Bloodletting was mainstream medicine for 3,000 years. As late as 1915, it was recommended for soldiers who were gassed during World War I. Today it seems extraordinary that over the centuries so many patients were subjected to such harm. But could we be making the same mistake today? Our research into tonsillectomies suggests we might be.
Tonsillectomy, a surgical procedure to remove the tonsils, has an equally ancient lineage. It is first mentioned in Hindu medicine in about 1000BC.
Each year there are about 37,000 NHS tonsillectomies in children, mostly for recurrent sore throats or sleep-related breathing problems. Many more are undertaken privately: private earnings typically double the salaries of ear, nose and throat surgeons.
Yet tonsillectomy is not without complications: one in 25 patients is readmitted to hospital and one in 40,000 people die. It has also been linked to future diabetes and inflammatory bowel disease. Given the potential for harm, are all tonsillectomies really necessary?
We have good evidence on when tonsillectomy can be useful. Children with very frequent, severe sore throats have slightly fewer incidence of sore throat if they undergo tonsillectomy. The effect is not dramatic, most children improve with or without surgery, but the operation means one fewer sore throat over the next year. This is thought to be enough to justify surgery – although after two years there is no longer any difference.
In short, tonsillectomy is marginally beneficial in severely affected children who have frequent sore throats, documented in medical records and with specific symptoms. How frequent? Either seven sore throats in the past year, or five yearly in the past two years, or three yearly in the past three years. What symptoms? Either fever, or pus seen on the tonsils, or enlarged glands, or proven bacterial infection.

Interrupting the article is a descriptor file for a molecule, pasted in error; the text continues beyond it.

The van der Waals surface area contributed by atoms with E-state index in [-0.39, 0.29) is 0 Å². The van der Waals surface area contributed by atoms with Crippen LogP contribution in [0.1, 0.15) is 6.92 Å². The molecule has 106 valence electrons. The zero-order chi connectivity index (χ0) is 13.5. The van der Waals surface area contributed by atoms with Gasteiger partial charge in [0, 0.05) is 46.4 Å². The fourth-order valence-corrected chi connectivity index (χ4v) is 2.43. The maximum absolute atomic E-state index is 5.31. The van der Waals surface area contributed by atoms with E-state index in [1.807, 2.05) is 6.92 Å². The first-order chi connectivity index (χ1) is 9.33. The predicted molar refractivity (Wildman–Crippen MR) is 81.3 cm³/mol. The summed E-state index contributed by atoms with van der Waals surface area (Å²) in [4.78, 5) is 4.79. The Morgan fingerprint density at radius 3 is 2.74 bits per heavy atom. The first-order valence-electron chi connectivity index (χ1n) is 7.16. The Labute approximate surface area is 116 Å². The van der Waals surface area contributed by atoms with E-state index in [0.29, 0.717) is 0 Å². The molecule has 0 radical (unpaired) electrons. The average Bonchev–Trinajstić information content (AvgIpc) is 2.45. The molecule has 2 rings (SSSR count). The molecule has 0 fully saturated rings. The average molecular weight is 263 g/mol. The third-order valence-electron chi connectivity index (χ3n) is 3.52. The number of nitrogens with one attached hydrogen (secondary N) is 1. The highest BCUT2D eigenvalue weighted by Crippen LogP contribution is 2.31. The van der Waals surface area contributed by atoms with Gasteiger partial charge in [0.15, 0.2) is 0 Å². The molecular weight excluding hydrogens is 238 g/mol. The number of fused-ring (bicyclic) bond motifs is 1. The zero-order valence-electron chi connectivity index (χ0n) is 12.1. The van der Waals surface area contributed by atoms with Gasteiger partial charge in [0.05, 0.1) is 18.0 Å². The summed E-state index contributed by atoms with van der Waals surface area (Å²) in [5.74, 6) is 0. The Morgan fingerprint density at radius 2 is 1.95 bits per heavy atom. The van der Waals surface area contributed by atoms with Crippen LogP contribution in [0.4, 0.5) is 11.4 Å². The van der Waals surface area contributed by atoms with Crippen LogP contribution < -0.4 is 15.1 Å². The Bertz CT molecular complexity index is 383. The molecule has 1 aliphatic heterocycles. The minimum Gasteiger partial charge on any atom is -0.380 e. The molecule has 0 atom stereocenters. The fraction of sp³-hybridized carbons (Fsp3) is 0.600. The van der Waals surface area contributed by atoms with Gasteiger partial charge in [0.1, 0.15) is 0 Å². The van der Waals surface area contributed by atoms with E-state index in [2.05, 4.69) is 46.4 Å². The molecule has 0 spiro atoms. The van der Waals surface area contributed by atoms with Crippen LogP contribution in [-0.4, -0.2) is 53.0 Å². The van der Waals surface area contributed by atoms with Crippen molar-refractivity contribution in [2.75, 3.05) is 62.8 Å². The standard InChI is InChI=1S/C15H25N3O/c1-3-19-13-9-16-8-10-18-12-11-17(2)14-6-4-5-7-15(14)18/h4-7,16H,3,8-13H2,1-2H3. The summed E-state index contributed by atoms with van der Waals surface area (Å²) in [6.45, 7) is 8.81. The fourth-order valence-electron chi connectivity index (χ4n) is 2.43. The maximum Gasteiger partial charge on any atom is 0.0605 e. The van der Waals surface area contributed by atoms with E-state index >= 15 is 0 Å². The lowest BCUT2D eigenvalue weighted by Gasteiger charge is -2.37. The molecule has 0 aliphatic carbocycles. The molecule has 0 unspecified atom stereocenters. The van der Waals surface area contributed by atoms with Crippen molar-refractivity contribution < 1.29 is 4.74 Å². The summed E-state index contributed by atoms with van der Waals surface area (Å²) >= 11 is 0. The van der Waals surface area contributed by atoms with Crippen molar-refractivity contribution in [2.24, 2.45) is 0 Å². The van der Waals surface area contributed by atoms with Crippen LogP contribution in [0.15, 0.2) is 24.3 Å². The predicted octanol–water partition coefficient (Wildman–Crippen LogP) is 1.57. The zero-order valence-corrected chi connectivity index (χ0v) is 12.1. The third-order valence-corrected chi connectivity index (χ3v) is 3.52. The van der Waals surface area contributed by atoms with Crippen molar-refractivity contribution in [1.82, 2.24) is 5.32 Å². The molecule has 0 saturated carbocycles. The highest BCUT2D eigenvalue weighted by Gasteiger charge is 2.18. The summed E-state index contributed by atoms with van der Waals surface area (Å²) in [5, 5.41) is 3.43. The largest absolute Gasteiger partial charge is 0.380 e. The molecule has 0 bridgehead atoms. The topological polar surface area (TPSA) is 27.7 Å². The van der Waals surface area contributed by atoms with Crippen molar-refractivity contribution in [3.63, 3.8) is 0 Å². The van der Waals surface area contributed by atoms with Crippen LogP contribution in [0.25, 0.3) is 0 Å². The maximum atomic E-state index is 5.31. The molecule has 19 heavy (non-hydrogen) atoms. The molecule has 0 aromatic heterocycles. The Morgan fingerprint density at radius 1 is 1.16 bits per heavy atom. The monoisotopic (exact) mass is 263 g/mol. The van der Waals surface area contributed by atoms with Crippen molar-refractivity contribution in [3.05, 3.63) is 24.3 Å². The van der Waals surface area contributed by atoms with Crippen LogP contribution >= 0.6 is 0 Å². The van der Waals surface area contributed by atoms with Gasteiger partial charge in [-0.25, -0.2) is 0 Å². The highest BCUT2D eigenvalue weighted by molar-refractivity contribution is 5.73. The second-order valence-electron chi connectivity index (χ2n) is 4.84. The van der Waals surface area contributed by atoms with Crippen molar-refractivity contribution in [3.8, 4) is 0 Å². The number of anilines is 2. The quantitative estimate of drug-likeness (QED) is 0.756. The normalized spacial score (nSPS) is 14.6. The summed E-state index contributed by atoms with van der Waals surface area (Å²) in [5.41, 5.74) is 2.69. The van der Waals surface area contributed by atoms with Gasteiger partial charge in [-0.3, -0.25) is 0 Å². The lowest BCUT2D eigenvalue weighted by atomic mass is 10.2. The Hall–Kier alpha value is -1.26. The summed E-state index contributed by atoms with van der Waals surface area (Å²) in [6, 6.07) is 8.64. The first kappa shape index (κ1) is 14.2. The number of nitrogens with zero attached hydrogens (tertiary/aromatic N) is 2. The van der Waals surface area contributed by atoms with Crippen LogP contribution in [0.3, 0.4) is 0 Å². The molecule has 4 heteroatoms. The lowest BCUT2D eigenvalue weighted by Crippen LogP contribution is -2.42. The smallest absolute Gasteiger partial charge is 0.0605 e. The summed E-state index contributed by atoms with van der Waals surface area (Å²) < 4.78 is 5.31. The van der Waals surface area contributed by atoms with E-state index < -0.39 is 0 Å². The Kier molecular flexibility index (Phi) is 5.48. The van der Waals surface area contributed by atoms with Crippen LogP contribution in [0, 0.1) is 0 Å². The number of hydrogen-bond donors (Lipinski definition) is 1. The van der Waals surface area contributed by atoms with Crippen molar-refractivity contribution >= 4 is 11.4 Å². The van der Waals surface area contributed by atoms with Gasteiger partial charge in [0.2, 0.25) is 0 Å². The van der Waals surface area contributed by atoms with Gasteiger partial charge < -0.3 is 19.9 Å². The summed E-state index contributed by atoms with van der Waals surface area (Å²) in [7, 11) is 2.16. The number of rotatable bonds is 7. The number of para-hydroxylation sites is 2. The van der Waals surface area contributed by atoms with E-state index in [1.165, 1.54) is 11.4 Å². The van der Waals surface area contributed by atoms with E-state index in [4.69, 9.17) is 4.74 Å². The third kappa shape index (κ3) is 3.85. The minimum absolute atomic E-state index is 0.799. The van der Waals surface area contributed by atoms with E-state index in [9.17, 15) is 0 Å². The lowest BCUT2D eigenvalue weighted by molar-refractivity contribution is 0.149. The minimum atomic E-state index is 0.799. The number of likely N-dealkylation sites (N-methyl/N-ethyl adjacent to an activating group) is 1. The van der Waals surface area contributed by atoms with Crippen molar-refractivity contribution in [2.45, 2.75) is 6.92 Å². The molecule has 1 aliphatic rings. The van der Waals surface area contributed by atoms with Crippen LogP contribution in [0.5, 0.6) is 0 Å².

More harm than good
Research in less severely affected children has shown the benefit is too small for the risks of surgery. A tonsillectomy may cause more harm than good.
What about tonsillectomy for sleep-related breathing problems? A review of the evidence was unconvinced of the case for tonsillectomy. There are ongoing randomised controlled trials.
We wanted to know how many children benefit from having their tonsils removed, and how many of those who have tonsillectomies really needed the operation. To find out, we looked at the medical records of 1,630,807 children over 12 years. We found 15,760 children who had enough sore throats to justify surgery but only one in seven had surgery. At the same time, 18,281 children had tonsillectomies, but only one in eight could have benefited. The pattern was the same from 2005 to 2016.
This means six in seven children who arguably might benefit do not have the surgery – and they probably grow out of the problem – while seven in eight children who do have their tonsils removed do not benefit at all. At best tonsillectomy is unnecessary in these children, and at worst it is harmful. The history of bloodletting shows medicine can make mistakes. Perhaps it’s time we rectified this one given we know how little it achieves.